Soulive have never sounded better than they did in their latest performance at Higher Ground April 17th. Celebrating ten years together‚ the release of a brand new studio album‚ Up Here‚ plus the formation of their own record label (Royal Family) has certainly got the band pumped‚ and their collective excitement is infectious.
Soulive have made fairly regular stops in Vermont over their ten years together‚ with the lineup differing each successive appearance. The current troupe is likewise versatile. For instance‚ The Shady Horns -- saxophonists Ryan Zoidis and Sam Kininger -- always added to the mix‚ either in alternately stately and earthy accompaniment‚ high-spirited solos or‚ in one early exciting moment‚ a dual solo that wasn't a duel but rather a spontaneous expression of genuine excitement: they were as surprised at what had happened as the audience was stoked by it.
That interlude was a harbinger of things to come late in the set when vocalist Nigel Hall -- who had opened the evening with a mercifully short ingratiating solo set at electric piano -- worked in tandem at Neal Evans' keyboards. Moving right to left and trading spaces in increasingly rapid succession‚ the pair got even the sound and light men working for Soulive grinning at this showman like demonstration of musicianly camaraderie. Alone at his keyboards the rest of the evening‚ Evans astounded with the booming depth of his keyboard bass‚ while his consistent use of organ hearkened back to Soulive's earliest days‚ long before they began their increasing fascination with R&B and soul music that continues to this day.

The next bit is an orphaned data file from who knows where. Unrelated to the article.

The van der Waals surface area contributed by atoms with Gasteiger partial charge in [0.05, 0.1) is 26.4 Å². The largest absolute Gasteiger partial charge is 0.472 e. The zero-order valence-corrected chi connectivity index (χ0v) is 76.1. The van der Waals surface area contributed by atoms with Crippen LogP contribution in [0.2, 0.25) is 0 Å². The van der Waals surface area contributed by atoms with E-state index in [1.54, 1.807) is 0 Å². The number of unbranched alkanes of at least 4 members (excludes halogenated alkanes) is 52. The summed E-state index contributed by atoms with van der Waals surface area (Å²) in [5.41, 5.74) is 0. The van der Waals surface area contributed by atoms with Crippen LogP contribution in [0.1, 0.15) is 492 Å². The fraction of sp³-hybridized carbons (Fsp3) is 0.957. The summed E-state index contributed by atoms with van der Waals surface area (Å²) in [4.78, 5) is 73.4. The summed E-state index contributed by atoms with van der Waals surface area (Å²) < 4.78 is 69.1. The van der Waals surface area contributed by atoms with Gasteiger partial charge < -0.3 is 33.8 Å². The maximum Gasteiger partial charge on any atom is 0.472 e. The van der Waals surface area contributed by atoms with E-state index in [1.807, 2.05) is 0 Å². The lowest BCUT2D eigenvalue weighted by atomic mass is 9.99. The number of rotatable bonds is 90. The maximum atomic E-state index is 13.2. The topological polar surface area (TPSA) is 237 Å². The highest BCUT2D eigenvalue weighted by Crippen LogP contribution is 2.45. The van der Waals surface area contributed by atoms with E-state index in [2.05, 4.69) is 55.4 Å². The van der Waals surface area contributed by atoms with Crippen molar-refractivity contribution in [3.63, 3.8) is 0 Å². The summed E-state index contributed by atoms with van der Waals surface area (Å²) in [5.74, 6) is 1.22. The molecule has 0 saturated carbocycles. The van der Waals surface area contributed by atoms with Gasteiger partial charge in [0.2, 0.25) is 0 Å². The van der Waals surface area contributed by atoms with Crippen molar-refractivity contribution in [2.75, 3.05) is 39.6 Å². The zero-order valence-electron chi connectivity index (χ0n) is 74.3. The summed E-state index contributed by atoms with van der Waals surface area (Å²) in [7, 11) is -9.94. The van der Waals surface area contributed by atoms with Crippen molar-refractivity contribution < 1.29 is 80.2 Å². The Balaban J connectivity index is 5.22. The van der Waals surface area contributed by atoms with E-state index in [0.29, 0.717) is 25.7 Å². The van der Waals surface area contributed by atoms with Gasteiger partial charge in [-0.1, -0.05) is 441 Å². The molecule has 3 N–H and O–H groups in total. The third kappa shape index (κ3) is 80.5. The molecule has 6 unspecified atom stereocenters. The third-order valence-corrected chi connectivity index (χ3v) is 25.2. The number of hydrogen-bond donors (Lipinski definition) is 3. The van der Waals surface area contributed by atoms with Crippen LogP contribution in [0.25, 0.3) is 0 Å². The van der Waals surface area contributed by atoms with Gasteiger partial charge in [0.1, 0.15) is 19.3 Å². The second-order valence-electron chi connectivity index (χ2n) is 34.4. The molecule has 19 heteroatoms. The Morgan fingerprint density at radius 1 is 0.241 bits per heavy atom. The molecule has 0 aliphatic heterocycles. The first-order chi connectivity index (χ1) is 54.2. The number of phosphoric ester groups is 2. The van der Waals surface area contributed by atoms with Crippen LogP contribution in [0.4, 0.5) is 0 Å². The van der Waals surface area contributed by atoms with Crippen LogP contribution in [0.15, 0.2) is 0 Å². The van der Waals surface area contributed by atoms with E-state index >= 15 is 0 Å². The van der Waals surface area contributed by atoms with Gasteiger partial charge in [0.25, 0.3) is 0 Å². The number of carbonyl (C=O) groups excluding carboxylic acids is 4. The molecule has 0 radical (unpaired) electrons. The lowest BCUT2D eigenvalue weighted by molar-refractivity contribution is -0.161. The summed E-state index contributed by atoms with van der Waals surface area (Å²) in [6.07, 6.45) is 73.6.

The moments the three-man Soulive inhabited the stage by themselves was worth the price of admission as it too recalled times past (in a positive manner). Alan Evans impressed throughout the evening with the bounce of his drumming‚ and he never hammered harder at his kit than during close to twenty minutes of extended instrumental improvisation on "Steppin'"; at the same time‚ guitarist Eric Krasno demonstrated how dramatically he's developed as an instrumentalist over the years: commanding a readily recognizable tone. Krasno applies the streamlined polish of an expert jazz player to the true grit of rhythm and blues.
Curtis Mayfield would be proud‚ and not just because Soulive did such a rousing cover of "Move on Up." Maintaining their roots in jazz‚ expanding upon them into the accessibility of soul music‚ proffering their wares independently to music lovers the likes of which embraced the band and their sound (not to mention their merch)‚ the group have become the definition of healthy ambition and growth. And because both virtues nurture a constantly self-renewing audience like the one that enlivened the Ballroom to start this spring weekend‚ it certainly doesn't get much better than this...